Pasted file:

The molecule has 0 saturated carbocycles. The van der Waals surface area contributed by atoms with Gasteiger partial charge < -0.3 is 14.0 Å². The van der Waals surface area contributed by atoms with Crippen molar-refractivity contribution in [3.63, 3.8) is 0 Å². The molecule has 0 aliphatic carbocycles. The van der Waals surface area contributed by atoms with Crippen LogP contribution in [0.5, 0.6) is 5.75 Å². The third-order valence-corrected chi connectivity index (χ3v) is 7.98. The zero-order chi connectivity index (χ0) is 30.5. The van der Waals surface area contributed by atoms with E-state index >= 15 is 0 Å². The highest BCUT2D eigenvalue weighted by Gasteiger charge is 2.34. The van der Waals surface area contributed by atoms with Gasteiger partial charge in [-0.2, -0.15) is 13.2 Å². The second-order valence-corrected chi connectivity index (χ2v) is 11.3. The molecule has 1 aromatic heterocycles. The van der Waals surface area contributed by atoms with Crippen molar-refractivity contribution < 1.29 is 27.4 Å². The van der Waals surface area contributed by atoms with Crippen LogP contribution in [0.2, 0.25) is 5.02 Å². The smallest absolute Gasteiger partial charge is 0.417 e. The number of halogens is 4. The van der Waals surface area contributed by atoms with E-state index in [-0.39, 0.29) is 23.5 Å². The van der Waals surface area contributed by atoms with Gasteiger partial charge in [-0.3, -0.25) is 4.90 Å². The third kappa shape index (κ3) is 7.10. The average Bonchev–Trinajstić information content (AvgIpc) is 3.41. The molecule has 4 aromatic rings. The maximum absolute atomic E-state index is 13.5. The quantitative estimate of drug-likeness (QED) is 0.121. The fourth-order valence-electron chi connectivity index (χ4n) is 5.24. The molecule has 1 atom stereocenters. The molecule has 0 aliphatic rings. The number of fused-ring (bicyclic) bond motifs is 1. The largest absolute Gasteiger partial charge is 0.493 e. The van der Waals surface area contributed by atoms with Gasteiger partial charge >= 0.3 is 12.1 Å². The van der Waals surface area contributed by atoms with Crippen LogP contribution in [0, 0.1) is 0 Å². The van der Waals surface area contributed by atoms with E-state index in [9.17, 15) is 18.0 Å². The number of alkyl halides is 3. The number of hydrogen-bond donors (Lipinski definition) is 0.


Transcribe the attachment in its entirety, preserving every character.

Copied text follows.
The molecule has 0 saturated carbocycles. The van der Waals surface area contributed by atoms with Gasteiger partial charge < -0.3 is 14.0 Å². The van der Waals surface area contributed by atoms with Crippen molar-refractivity contribution in [3.63, 3.8) is 0 Å². The molecule has 0 aliphatic carbocycles. The van der Waals surface area contributed by atoms with Crippen LogP contribution in [0.5, 0.6) is 5.75 Å². The third-order valence-corrected chi connectivity index (χ3v) is 7.98. The zero-order chi connectivity index (χ0) is 30.5. The van der Waals surface area contributed by atoms with E-state index >= 15 is 0 Å². The highest BCUT2D eigenvalue weighted by Gasteiger charge is 2.34. The van der Waals surface area contributed by atoms with Gasteiger partial charge in [-0.2, -0.15) is 13.2 Å². The second-order valence-corrected chi connectivity index (χ2v) is 11.3. The molecule has 1 aromatic heterocycles. The van der Waals surface area contributed by atoms with Crippen molar-refractivity contribution < 1.29 is 27.4 Å². The van der Waals surface area contributed by atoms with Crippen LogP contribution in [0.2, 0.25) is 5.02 Å². The smallest absolute Gasteiger partial charge is 0.417 e. The number of halogens is 4. The van der Waals surface area contributed by atoms with E-state index in [-0.39, 0.29) is 23.5 Å². The van der Waals surface area contributed by atoms with Gasteiger partial charge in [-0.3, -0.25) is 4.90 Å². The third kappa shape index (κ3) is 7.10. The average Bonchev–Trinajstić information content (AvgIpc) is 3.41. The molecule has 4 aromatic rings. The maximum absolute atomic E-state index is 13.5. The quantitative estimate of drug-likeness (QED) is 0.121. The fourth-order valence-electron chi connectivity index (χ4n) is 5.24. The molecule has 1 atom stereocenters. The molecule has 0 aliphatic rings. The number of fused-ring (bicyclic) bond motifs is 1. The largest absolute Gasteiger partial charge is 0.493 e. The van der Waals surface area contributed by atoms with Gasteiger partial charge >= 0.3 is 12.1 Å². The van der Waals surface area contributed by atoms with Crippen LogP contribution in [0, 0.1) is 0 Å². The van der Waals surface area contributed by atoms with E-state index in [9.17, 15) is 18.0 Å². The number of alkyl halides is 3. The number of hydrogen-bond donors (Lipinski definition) is 0.